"Jeg har på meg lette klær."

Translation:I'm wearing light clothes.

June 15, 2015

This discussion is locked.


Does this mean light colored or light weight?


This sentence refers to lightweight clothes.

Light coloured clothes would be either "lyse klær" or "lysfargede klær".


Glad to see so many people thought it was "my clothes" too. It's always helpful at the start of a lesson to be reminded that we should calm down the English speaker in our brains and remember that just because a word sounds like "my", this is a different language where "my" is "meg" and "meg" is "me"!


Thank you! I've been consistently screwing this up!


Would "I have on me light clothes" be a legitimate translation?


That would be a literal translation. It would be wrong.


How do you write: I'm wearing my light clothes?


jeg har pa meg mine lette klaer


Is "I am wearing my light clothes" really that mistranslated?


It is mistranslated because "har på meg" is a phrase that translates as "am wearing," not the literal "have on me." Also there is not a pronoun for "my" in the sentence. Don't feel bad. I did the same thing.


A little question: Klær is plural so "lette" is indefinate plural form for adjective, fine. But what is the indefinate form for masculine and neutral nouns? Lette would mean lett is for masculine?


"Lette" is used for all plurals. It's also used for definite singulars of all genders when attributively placed, i.e. placed in front of the noun.

"Lett" is used for indefinite singulars of all genders, and when predicatively placed (after the noun) modifying definite singulars:

"En lett bil" (indefinite singular)
"Bilen er lett" (definite singular; predicative placement)
"Den lette bilen" (definite singular; attributive placement)
"Lette biler" (indefinite plural)
"Bilene er lette" (definite plural; predicative placement)
"De lette bilene" (definite plural; attributive placement)


Why is "I am wearing easy clothes" wrong?


"Lett" can mean "easy", but "I am wearing easy clothes" does not make sense as a sentence in either language. If you wanted to say you were wearing simple clothes, I think that would be "Jeg har på meg enkle klær"


Lette is like the name of a sort of coffee.


What is the phrase for 'putting on the clothes' as in getting dressed?


I believe it would be 'Jeg kler på meg' which is 'I get dressed'


Tusen tak! Es ist jetzt klar.


You can use: å ta på seg klær for putting on clothes


"My light clothes" is not acceptable? Why "me"? Is it because you do not want to indicate possession?


Where does meg go? Why doesn't it mean i am wearjng my light clothes?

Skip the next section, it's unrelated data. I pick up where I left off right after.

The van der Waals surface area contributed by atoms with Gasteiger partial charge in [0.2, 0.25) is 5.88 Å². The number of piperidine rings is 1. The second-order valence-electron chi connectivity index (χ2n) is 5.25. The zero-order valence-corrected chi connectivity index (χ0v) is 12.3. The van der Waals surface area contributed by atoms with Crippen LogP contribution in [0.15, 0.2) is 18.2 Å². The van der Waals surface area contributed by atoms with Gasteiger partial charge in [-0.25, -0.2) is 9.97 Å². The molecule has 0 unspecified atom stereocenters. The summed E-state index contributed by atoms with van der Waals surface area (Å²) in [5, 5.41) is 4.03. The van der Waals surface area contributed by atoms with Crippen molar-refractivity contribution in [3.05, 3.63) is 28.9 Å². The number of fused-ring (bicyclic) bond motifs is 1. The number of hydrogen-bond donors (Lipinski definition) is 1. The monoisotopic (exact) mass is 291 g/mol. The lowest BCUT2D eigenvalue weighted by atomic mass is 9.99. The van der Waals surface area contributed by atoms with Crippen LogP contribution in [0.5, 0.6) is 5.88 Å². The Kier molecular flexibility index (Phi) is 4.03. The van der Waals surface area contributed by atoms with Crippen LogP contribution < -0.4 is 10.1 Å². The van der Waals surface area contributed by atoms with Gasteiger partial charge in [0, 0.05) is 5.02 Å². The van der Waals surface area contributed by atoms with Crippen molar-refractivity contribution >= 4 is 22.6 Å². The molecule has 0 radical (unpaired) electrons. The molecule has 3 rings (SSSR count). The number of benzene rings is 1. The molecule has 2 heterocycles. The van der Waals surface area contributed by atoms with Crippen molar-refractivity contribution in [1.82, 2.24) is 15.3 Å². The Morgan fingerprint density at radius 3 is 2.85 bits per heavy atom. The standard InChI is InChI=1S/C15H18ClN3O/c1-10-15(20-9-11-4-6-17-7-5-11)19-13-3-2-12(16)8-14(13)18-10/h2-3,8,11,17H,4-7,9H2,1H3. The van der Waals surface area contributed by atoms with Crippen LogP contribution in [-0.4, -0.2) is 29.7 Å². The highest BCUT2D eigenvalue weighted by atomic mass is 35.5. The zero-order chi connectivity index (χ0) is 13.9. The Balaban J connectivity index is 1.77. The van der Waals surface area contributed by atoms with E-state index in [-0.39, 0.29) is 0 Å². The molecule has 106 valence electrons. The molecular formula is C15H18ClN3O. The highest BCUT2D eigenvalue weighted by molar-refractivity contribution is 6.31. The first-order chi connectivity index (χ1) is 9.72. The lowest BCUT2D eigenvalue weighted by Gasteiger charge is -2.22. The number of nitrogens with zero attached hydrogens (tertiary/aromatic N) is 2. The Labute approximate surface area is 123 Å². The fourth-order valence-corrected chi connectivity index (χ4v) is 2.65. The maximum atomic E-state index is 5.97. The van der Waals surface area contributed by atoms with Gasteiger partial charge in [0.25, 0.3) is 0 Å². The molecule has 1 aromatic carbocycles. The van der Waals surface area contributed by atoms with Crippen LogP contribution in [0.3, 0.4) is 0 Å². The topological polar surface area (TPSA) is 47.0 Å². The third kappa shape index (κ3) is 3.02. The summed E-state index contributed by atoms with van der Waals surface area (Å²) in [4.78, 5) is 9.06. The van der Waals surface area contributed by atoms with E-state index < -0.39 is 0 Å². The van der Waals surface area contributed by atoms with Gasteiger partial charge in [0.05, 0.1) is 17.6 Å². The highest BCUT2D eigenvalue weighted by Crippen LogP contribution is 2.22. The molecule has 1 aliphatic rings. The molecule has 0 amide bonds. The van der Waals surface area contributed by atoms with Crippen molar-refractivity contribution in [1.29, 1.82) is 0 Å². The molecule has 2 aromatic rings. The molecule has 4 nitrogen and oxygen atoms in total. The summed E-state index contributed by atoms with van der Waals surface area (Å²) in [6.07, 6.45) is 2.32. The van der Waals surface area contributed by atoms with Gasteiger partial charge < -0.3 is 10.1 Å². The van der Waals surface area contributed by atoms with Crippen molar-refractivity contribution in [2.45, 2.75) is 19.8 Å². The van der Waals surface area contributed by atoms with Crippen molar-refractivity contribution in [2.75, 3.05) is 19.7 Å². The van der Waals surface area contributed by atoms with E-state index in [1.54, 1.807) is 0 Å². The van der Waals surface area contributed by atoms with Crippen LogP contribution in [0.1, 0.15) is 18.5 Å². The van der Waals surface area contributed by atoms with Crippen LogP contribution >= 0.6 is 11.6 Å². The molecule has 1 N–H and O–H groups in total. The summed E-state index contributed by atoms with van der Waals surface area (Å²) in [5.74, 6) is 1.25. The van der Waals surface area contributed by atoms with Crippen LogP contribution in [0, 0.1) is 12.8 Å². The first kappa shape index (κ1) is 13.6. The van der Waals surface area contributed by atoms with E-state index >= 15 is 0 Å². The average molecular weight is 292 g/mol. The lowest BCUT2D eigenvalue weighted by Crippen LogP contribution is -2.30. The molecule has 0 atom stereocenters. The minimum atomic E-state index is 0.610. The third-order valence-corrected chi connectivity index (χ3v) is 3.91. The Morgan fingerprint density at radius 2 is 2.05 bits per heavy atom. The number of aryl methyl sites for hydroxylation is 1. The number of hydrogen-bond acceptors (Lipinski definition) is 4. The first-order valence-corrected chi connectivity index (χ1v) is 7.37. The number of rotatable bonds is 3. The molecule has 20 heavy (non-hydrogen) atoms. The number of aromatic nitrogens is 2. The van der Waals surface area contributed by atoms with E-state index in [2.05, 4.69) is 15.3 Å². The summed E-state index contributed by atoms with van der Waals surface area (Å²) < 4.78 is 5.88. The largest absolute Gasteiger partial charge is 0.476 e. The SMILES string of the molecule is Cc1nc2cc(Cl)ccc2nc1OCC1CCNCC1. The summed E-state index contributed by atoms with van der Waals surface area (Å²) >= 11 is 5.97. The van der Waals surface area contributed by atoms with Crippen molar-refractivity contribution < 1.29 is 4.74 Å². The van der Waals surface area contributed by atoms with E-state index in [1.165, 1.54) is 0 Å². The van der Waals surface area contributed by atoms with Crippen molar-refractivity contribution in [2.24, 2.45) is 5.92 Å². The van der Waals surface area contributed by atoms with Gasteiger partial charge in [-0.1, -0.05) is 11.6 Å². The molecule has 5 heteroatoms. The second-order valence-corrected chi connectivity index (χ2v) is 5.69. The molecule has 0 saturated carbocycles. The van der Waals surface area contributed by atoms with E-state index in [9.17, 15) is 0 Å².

"Å ha på seg" is a reflexive verb in Norwegian, translating literally to "to have on oneself". So "meg" relates to the verb, not to the noun "klær".

The reflexive pronoun agrees with the subject, so you get "jeg har på meg", but "du har på deg", "vi har på oss", and so on.


Yes I figured this out because of the similarity to French and German. But they never told us, when they introduced har på seg that seg was a reflexive pronoun. As far as we knew it was just a word that was used in this phrasal verb.


shouldn't this be "I have on MY light clothes"?


No, "meg" is a reflexive pronoun - not a possessive.


couldn't it be "I'm lightly dressed" or something?


i am wondering about 'i am wearing my light clothing' ? clothing is a generic noun for 'clothes'...


Other comments indicate that the purpose of "meg" in this sentence is to make the verb reflect that it is first person singular. But I have not seen that practice with any other verbs. My aim with this comment is to understand why this sentence needs "meg" to perform this function, whether other verbs exhibit similar behaviors, and how to know which (if any) do and how to use them properly. A thousand thanks in advance!


"Du har på deg lette klær" That's the Norwegian version of a phrasel verb I think. I'm still a beginner. That means "to be wearing"


The adjective has -e ending, because it is implied that the noun has a quality of definiteness, doesn't it? Cause it is not plural (in the Norwegian version). Otherwise it should remain "lett"


Would "jeg bruker lette klær" be ok?


I believe this would be more of an indication that you regularly/habitually wear light clothing, whereas 'jeg har på meg lette klær' means that you are wearing light clothing in the moment/day that you are saying it.

Feel free to correct if I am incorrect!


Why is "I have on my light clothes" not correct?


"I have on me light clothes" is not good english. "I have on my light clothes" is good english, even if a little formal


It is good English, but it does not mean the same, so it is not a valid answer.

I have light clothes on


I am wearing light clothes

In some languages (such as Norwegian) you cannot say on with nothing after so you say on me

I have light clothes on me
I have on me light clothes

These are not good English but they do mean the same thing.


I have on my light clothes

is different. You are saying whose clothes they are. In languages that need the me you would actually have a me and a my here

Jeg har på meg de lette klærne mine
I have on me my light clothes
I am wearing my light clothes

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